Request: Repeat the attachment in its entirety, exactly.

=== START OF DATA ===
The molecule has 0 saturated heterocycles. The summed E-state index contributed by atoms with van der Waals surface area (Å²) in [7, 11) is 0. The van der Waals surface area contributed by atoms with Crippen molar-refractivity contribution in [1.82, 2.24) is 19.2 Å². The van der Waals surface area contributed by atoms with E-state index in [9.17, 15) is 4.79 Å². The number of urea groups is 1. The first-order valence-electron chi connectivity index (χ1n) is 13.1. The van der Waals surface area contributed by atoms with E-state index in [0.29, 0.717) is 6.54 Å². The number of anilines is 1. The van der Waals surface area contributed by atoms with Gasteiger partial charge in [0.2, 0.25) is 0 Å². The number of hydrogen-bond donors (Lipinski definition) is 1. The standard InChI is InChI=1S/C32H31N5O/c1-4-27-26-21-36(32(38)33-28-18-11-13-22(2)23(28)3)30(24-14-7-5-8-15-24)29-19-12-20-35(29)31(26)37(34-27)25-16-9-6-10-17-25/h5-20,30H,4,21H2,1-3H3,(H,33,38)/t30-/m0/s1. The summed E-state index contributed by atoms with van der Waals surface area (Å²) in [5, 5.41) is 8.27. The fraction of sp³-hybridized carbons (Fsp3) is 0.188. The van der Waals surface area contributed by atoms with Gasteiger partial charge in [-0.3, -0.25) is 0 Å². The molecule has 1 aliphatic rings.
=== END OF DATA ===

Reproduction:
The molecule has 0 saturated heterocycles. The summed E-state index contributed by atoms with van der Waals surface area (Å²) in [7, 11) is 0. The van der Waals surface area contributed by atoms with Crippen molar-refractivity contribution in [1.82, 2.24) is 19.2 Å². The van der Waals surface area contributed by atoms with E-state index in [9.17, 15) is 4.79 Å². The number of urea groups is 1. The first-order valence-electron chi connectivity index (χ1n) is 13.1. The van der Waals surface area contributed by atoms with E-state index in [0.29, 0.717) is 6.54 Å². The number of anilines is 1. The van der Waals surface area contributed by atoms with Gasteiger partial charge in [0.2, 0.25) is 0 Å². The number of hydrogen-bond donors (Lipinski definition) is 1. The standard InChI is InChI=1S/C32H31N5O/c1-4-27-26-21-36(32(38)33-28-18-11-13-22(2)23(28)3)30(24-14-7-5-8-15-24)29-19-12-20-35(29)31(26)37(34-27)25-16-9-6-10-17-25/h5-20,30H,4,21H2,1-3H3,(H,33,38)/t30-/m0/s1. The summed E-state index contributed by atoms with van der Waals surface area (Å²) in [5, 5.41) is 8.27. The fraction of sp³-hybridized carbons (Fsp3) is 0.188. The van der Waals surface area contributed by atoms with Gasteiger partial charge in [-0.3, -0.25) is 0 Å². The molecule has 1 aliphatic rings.